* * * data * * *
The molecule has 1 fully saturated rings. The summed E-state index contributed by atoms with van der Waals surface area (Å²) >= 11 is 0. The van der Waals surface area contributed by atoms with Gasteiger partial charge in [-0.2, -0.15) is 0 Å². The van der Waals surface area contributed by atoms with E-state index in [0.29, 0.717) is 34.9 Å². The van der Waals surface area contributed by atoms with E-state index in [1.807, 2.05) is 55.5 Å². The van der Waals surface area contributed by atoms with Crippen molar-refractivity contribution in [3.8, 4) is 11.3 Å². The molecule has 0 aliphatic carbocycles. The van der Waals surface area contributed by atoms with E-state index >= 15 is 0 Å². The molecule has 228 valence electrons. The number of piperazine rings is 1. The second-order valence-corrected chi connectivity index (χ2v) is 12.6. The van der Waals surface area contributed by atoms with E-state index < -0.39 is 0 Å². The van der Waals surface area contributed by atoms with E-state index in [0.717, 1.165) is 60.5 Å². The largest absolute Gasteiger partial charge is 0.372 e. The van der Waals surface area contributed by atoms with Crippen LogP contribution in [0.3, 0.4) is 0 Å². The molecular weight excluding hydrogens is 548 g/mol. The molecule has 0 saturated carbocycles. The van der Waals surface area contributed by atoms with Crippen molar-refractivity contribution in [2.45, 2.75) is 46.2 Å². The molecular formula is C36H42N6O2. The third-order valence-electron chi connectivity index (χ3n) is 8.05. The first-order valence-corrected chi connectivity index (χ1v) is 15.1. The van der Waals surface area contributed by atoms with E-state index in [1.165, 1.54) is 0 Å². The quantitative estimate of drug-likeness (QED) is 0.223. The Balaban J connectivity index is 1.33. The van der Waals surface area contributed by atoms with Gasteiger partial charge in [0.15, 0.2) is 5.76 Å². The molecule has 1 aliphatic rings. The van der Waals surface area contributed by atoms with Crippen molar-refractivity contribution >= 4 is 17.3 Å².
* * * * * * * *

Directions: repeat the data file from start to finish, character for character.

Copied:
The molecule has 1 fully saturated rings. The summed E-state index contributed by atoms with van der Waals surface area (Å²) >= 11 is 0. The van der Waals surface area contributed by atoms with Gasteiger partial charge in [-0.2, -0.15) is 0 Å². The van der Waals surface area contributed by atoms with E-state index in [0.29, 0.717) is 34.9 Å². The van der Waals surface area contributed by atoms with E-state index in [1.807, 2.05) is 55.5 Å². The van der Waals surface area contributed by atoms with Crippen molar-refractivity contribution in [3.8, 4) is 11.3 Å². The molecule has 0 aliphatic carbocycles. The van der Waals surface area contributed by atoms with E-state index >= 15 is 0 Å². The molecule has 228 valence electrons. The number of piperazine rings is 1. The second-order valence-corrected chi connectivity index (χ2v) is 12.6. The van der Waals surface area contributed by atoms with E-state index < -0.39 is 0 Å². The van der Waals surface area contributed by atoms with E-state index in [0.717, 1.165) is 60.5 Å². The largest absolute Gasteiger partial charge is 0.372 e. The van der Waals surface area contributed by atoms with Crippen LogP contribution in [0.3, 0.4) is 0 Å². The molecular weight excluding hydrogens is 548 g/mol. The molecule has 0 saturated carbocycles. The van der Waals surface area contributed by atoms with Crippen molar-refractivity contribution in [2.45, 2.75) is 46.2 Å². The molecular formula is C36H42N6O2. The third-order valence-electron chi connectivity index (χ3n) is 8.05. The first-order valence-corrected chi connectivity index (χ1v) is 15.1. The van der Waals surface area contributed by atoms with E-state index in [1.165, 1.54) is 0 Å². The quantitative estimate of drug-likeness (QED) is 0.223. The Balaban J connectivity index is 1.33. The van der Waals surface area contributed by atoms with Gasteiger partial charge in [0.15, 0.2) is 5.76 Å². The molecule has 1 aliphatic rings. The van der Waals surface area contributed by atoms with Crippen molar-refractivity contribution >= 4 is 17.3 Å².